Advice for students and faculty
“We learn to be curious and educate ourselves, rather than to be judgmental and walk away,” said Levine, in an email. “Students actively engaged in learning about the histories and governments and currencies, business, educational and health care systems” that share similarities and differences with American systems.
Levine said, though she grew up with many travel experiences with parents who were international tour directors, it wasn’t until she traveled on her own as a college student “that the light bulb of personal transformation was illuminated.”
“The students of today are so much more connected to the resources of the world than even we were a generation ago, but there is nothing like leaving the comforts of home to experience a new culture first hand,” she said.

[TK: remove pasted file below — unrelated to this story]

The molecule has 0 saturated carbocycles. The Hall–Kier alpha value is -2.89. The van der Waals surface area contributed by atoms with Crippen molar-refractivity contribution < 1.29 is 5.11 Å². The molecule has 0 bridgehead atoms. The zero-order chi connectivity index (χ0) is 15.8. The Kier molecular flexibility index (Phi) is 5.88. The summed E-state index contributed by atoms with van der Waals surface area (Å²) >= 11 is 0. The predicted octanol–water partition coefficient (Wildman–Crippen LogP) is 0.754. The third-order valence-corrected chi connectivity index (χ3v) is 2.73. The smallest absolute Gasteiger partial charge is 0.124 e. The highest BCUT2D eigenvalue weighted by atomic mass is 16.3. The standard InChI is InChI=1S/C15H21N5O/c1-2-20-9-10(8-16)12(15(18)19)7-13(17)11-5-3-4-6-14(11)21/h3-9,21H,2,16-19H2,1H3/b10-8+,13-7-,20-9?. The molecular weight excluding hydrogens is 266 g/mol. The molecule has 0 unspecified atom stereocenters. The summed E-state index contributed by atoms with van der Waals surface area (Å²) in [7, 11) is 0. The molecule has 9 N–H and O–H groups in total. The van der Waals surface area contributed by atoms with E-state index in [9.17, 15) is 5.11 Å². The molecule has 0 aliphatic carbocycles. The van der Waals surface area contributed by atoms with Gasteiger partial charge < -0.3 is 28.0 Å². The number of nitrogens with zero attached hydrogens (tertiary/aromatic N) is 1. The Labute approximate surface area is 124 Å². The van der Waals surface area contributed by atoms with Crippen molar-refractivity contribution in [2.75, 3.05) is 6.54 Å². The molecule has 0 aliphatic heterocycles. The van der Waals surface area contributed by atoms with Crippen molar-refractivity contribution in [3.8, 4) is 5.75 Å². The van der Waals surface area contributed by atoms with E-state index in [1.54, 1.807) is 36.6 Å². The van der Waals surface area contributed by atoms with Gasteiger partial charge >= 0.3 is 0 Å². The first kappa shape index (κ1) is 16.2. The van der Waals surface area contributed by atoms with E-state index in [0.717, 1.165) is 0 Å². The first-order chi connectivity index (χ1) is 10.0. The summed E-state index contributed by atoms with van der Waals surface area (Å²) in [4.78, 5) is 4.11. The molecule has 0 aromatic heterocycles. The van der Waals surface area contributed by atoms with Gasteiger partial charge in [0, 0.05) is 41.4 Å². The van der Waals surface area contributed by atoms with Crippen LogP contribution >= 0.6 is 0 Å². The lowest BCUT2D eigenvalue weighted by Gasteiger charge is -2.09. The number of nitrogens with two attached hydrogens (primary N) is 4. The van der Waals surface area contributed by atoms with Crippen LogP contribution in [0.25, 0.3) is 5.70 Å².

For the OT students, the goals of the course included demonstrating knowledge of global social issues and prevailing health and welfare needs of populations with or at risk for disabilities and chronic health conditions; analysis of the current policy issues and the social, economic, political, cultural, geographic and demographic factors that influence the practice of occupational therapy outside of the United States; to evaluate and address the various contexts of health care, education, community, political and social systems as they relate to the practice of occupational therapy outside of the United States; Articulate how occupational therapists collaborate with Interprofessional teams, clients, families, and communities in the design and implementation of sustainable and culturally relevant services; and reflect on the impact of the international experience on their professional development and identity as an occupational therapist and as a global citizen.